And you but one, can every shadow lend. ...
Sonnet 54
Oh how much more doth beauty beauteous seem
By that sweet ornament which truth doth give!
The rose looks fair, but fairer we it deem
For that sweet odour which doth in it live. ...
Sonnet 55
Not marble, nor the gilded monuments
Of princes, shall outlive this powerful rhyme,
But you shall shine more bright in these contents
Than unswept stone, besmeared with sluttish time. ...
Sonnet 56
Sweet love, renew thy force; be it not said
Thy edge should blunter be than appetite,
Which but today by feeding is allayed,
Tomorrow sharpened in his former might. ...
Sonnet 57
Being your slave, what should I do but tend
Upon the hours and times of your desire?
I have no precious time at all to spend,
Nor services to do, till you require. ...
Sonnet 58
That god forbid that made me first your slave,
I should in thought control your times of pleasure,
Or at your hand th' account of hours to crave,
Being your vassal, bound to stay your leisure. ...
Sonnet 59
If there be nothing new, but that which is
Hath been before, how are our brains beguiled,
Which labouring for invention bear amiss
The second burthen of a former child? ...
Sonnet 60
Like as the waves make towards the pebbled shore,
So do our minutes hasten to their end,
Each changing place with that which goes before,
In sequent toil all forwards do contend. ...
Sonnet 61
Is it thy will, thy image should keep open
My heavy eyelids to the weary night?
Dost thou desire my slumbers should be broken,
While shadows like to thee do mock my sight? ...
Sonnet 62
Sin of self-love possesseth all mine eye,
And all my soul, and all my every part;
And for this sin there is no remedy,
It is so grounded inward in my heart. ...
Sonnet 63
Against my love shall be as I am now
With Time's injurious hand crushed and o'erworn,
When hours have drained his blood and filled his brow
With lines and wrinkles, when his youthful morn ...
Sonnet 64
When I have seen by Time's fell hand defaced
The rich proud cost of outworn buried age;
When sometime lofty towers I see down rased,
And brass eternal slave to mortal rage; ...
Sonnet 65
Since brass, nor stone, nor earth, nor boundless sea,
But sad mortality o'ersways their power,
How with this rage shall beauty hold a plea,
Whose action is no stronger than a flower? ...
Sonnet 66
Tired with all these, for restful death I cry,
As, to behold desert a beggar born,
And needy nothing trimmed in jollity,
And purest faith unhappily forsworn, ...
Sonnet 67
Ah wherefore with infection should he live,
And with his presence grace impiety,
That sin by him advantage should achieve,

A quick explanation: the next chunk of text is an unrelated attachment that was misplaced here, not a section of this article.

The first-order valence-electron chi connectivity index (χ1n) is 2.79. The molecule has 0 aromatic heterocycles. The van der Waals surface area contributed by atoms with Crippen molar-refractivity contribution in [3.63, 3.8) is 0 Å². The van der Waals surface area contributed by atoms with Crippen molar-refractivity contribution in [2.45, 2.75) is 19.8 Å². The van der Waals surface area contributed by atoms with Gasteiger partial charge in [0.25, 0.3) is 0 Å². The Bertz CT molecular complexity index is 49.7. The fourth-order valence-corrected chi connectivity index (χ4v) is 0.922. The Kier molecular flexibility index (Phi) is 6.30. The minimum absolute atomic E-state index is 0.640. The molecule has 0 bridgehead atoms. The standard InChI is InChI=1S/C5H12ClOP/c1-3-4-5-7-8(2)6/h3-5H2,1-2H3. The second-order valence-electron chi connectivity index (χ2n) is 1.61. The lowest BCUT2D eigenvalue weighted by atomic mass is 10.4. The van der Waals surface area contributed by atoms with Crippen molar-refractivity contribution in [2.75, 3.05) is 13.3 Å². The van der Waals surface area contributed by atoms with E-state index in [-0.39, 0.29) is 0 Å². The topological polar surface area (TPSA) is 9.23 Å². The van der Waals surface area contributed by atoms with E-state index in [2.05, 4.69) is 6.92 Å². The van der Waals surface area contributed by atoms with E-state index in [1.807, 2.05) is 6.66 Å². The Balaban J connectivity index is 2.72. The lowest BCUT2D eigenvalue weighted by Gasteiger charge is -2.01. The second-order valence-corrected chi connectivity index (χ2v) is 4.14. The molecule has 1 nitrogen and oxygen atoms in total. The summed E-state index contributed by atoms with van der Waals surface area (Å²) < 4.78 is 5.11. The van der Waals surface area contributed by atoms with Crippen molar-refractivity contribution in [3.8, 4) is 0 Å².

And lace itself with his society? ...
Sonnet 68
Thus in his cheek the map of days outworn,
When beauty lived and died as flowers do now,
Before these bastard signs of fair were born,
Or durst inhabit on a living brow; ...
Sonnet 69
Those parts of thee that the world's eye doth view
Want nothing that the thought of hearts can mend;
All tongues (the voice of souls) give thee that due,
Uttering bare truth, even so as foes commend. ...
Sonnet 70
That thou art blamed shall not be thy defect,
For slander's mark was ever yet the fair;
The ornament of beauty is suspect,
A crow that flies in heaven's sweetest air. ...
Sonnet 71
No longer mourn for me when I am dead
Than you shall hear the surly sullen bell
Give warning to the world that I am fled
From this vile world with vilest worms to dwell: ...
Sonnet 72
O lest the world should task you to recite
What merit lived in me, that you should love
After my death (dear love) forget me quite,
For you in me can nothing worthy prove. ...
Sonnet 73
That time of year thou mayst in me behold,
When yellow leaves, or none, or few do hang
Upon those boughs which shake against the cold,
Bare ruined choirs, where late the sweet birds sang. ...
Sonnet 74
But be contented when that fell arrest
Without all bail shall carry me away,
My life hath in this line some interest,
Which for memorial still with thee shall stay. ...
Sonnet 75
So are you to my thoughts as food to life,
Or as sweet-seasoned showers are to the ground;
And for the peace of you I hold such strife
As 'twixt a miser and his wealth is found. ...
Sonnet 76
Why is my verse so barren of new pride,
So far from variation or quick change?
Why with the time do I not glance aside
To new found methods and to compounds strange? ...
Sonnet 77
Thy glass will show thee how thy beauties wear,
Thy dial how thy precious minutes waste;